Turkey says Trump is “turning a blind eye” to murder after backing the Saudis over his own CIA

The president dismissed the CIA's analysis as nothing more than “feelings.”

A top Turkish official accused Donald Trump Friday of “turning a blind eye” to the murder of Jamal Khashoggi, after the president sided with Saudi Arabia over his own intelligence community.

The criticism from Ankara was prompted by Trump’s comments Thursday, the president telling reporters he took the word of King Salman and his son Crown Prince Mohammad Bin Salman (MBS), who “vehemently” denied any involvement in the torture and killing of the dissident journalist.


“I hate the crime, I hate the cover-up. I will tell you this: The crown prince hates it more than I do, and they have vehemently denied it,” Trump told reporters at his Mar-a-Lago resort where he spent Thanksgiving.

"But whether he did or whether he didn't, he denies it vehemently. His father denies it, the king, vehemently.”

Addressing reports that the CIA concluded MBS orchestrated the assassination, Trump dismissed the analysis as nothing more than “feelings.”

"They have feelings certain ways,” he said. “I have the report, they have not concluded, I don't know if anyone's going to be able to conclude the crown prince did it." Asked who should be held accountable for the murder, Trump said the blame lies with the “vicious world.”

Turkish officials say Khashoggi was murdered inside the Saudi consulate in Istanbul on Oct. 2 by an assassination squad sent from Riyadh.

The Saudi government admits the murder, but claims it was a “rogue operation” that went wrong — and not a plot by the Saudi leadership.

READ: Saudi Arabia wants the death penalty for 5 suspects in Khashoggi murder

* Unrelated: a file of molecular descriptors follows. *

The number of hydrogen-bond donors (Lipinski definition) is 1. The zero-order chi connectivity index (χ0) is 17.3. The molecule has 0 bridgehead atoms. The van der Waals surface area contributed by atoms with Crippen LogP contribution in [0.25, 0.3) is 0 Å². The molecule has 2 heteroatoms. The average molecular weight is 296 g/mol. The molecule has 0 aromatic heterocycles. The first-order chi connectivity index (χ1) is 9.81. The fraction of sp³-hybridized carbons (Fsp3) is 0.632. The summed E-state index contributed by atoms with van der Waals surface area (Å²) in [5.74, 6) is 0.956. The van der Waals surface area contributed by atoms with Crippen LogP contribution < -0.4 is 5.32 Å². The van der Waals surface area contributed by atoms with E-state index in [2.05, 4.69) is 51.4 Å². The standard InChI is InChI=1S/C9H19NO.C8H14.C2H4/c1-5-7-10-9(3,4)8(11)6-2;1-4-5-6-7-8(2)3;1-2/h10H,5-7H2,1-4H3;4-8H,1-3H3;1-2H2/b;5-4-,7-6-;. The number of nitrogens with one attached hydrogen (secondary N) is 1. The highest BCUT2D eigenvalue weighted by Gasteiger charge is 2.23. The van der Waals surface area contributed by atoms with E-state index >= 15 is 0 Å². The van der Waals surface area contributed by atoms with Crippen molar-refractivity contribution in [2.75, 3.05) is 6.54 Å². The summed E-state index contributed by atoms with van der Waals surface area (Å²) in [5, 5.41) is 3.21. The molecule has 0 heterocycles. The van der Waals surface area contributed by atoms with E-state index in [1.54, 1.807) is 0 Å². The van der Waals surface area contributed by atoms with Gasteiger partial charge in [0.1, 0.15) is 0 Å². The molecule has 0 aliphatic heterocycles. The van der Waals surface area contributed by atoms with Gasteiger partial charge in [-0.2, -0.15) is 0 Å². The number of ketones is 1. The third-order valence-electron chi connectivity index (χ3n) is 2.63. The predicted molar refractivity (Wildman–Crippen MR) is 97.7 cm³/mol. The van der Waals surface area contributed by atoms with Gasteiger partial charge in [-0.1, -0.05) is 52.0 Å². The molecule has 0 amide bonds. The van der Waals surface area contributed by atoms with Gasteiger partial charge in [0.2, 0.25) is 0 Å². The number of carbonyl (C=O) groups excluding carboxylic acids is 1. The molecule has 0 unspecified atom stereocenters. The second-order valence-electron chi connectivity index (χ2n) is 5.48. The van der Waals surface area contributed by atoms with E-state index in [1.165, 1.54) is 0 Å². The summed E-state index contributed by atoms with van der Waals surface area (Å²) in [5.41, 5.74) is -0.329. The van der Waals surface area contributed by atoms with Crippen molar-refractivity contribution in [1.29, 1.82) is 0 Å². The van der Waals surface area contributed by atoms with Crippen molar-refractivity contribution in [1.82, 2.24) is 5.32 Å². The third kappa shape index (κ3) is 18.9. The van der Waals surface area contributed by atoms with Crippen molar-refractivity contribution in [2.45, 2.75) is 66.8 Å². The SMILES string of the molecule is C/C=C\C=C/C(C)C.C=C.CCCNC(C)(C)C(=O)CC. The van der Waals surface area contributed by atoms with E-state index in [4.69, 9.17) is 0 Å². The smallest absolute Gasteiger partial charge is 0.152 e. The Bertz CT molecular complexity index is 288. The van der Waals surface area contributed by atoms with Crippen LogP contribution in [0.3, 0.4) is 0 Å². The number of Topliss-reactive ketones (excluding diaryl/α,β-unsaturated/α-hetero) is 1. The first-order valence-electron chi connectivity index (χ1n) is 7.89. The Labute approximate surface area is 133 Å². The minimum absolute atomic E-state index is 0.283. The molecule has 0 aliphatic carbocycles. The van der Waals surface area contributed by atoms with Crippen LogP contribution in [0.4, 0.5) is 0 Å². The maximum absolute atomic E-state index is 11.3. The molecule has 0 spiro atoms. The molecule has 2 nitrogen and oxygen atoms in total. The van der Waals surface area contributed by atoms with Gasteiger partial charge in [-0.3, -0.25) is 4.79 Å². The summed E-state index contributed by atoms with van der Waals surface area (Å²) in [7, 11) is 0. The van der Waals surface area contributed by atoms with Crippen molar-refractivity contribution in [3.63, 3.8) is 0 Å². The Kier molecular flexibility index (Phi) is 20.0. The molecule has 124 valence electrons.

Trump’s steadfast support of the Saudi regime in order to safeguard arms sales was strongly criticized by Turkey.

“This statement that Trump made also means: ‘No matter what happens, I will turn a blind eye.’ This is not a correct approach. Not everything is money,” Turkish Foreign Minister Mevlut Cavusoglu told CNN Turk.


Turkey’s Hurriyet newspaper reported Thursday that CIA director Gina Haspel had informed Turkish officials last month that the agency had a recording of MBS giving instructions to “silence” the Saudi writer as soon as possible.

Cavusoglu denied that Turkish authorities had been informed about the recording.

When asked about the audio Thursday, Trump said: “I don't want to talk about it. You'll have to ask them.”

Despite the pressure on the ruling royal family, MBS Thursday embarked on a tour of the Middle East, starting with the United Arab Emirates.

The Crown Prince of Abu Dhabi, Mohammed bin Zayed, tweeted his support for the Crown Prince, saying the UAE “will always be a loving and supportive home for our brothers in Saudi Arabia.”

However, the Khashoggi affair could come to a head next week when Trump, MBS and Turkish President Recep Tayyip Erdogan attend the G20 summit in Argentina.

Cavusoglu said there is no reason a meeting between Erdogan and MBS could not take place.

Cover image: U.S. President Donald Trump takes questions from the media after speaking via teleconference with troops from Mar-a-Lago estate in Palm Beach, Florida, U.S., November 22, 2018. REUTERS/Eric Thayer